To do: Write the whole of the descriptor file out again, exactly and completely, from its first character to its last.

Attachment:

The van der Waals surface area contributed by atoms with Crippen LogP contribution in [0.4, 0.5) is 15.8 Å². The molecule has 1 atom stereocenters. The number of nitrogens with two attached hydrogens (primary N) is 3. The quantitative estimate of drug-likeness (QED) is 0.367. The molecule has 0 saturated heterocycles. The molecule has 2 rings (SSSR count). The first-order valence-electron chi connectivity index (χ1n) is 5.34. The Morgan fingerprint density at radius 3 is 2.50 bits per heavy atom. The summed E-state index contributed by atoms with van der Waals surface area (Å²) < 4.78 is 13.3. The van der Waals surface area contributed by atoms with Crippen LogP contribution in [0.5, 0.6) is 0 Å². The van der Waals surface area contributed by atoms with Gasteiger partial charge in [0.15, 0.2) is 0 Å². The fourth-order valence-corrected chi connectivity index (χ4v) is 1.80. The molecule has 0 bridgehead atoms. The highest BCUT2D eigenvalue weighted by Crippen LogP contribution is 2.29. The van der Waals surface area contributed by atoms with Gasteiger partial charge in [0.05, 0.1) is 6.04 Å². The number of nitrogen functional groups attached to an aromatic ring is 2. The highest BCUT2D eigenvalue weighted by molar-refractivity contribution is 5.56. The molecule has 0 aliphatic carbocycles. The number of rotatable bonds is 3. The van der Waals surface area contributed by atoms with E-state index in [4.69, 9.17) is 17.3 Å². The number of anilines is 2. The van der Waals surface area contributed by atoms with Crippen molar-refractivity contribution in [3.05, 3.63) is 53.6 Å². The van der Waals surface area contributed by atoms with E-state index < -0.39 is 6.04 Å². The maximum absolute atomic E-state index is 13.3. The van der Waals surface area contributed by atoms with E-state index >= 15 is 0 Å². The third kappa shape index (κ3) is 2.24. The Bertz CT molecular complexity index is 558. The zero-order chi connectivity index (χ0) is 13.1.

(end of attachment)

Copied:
The van der Waals surface area contributed by atoms with Crippen LogP contribution in [0.4, 0.5) is 15.8 Å². The molecule has 1 atom stereocenters. The number of nitrogens with two attached hydrogens (primary N) is 3. The quantitative estimate of drug-likeness (QED) is 0.367. The molecule has 0 saturated heterocycles. The molecule has 2 rings (SSSR count). The first-order valence-electron chi connectivity index (χ1n) is 5.34. The Morgan fingerprint density at radius 3 is 2.50 bits per heavy atom. The summed E-state index contributed by atoms with van der Waals surface area (Å²) < 4.78 is 13.3. The van der Waals surface area contributed by atoms with Crippen LogP contribution in [0.5, 0.6) is 0 Å². The van der Waals surface area contributed by atoms with Gasteiger partial charge in [0.15, 0.2) is 0 Å². The fourth-order valence-corrected chi connectivity index (χ4v) is 1.80. The molecule has 0 bridgehead atoms. The highest BCUT2D eigenvalue weighted by Crippen LogP contribution is 2.29. The van der Waals surface area contributed by atoms with Gasteiger partial charge in [0.05, 0.1) is 6.04 Å². The number of nitrogen functional groups attached to an aromatic ring is 2. The highest BCUT2D eigenvalue weighted by molar-refractivity contribution is 5.56. The molecule has 0 aliphatic carbocycles. The number of rotatable bonds is 3. The van der Waals surface area contributed by atoms with E-state index in [4.69, 9.17) is 17.3 Å². The number of anilines is 2. The van der Waals surface area contributed by atoms with Crippen molar-refractivity contribution in [3.05, 3.63) is 53.6 Å². The van der Waals surface area contributed by atoms with E-state index < -0.39 is 6.04 Å². The maximum absolute atomic E-state index is 13.3. The van der Waals surface area contributed by atoms with E-state index >= 15 is 0 Å². The third kappa shape index (κ3) is 2.24. The Bertz CT molecular complexity index is 558. The zero-order chi connectivity index (χ0) is 13.1.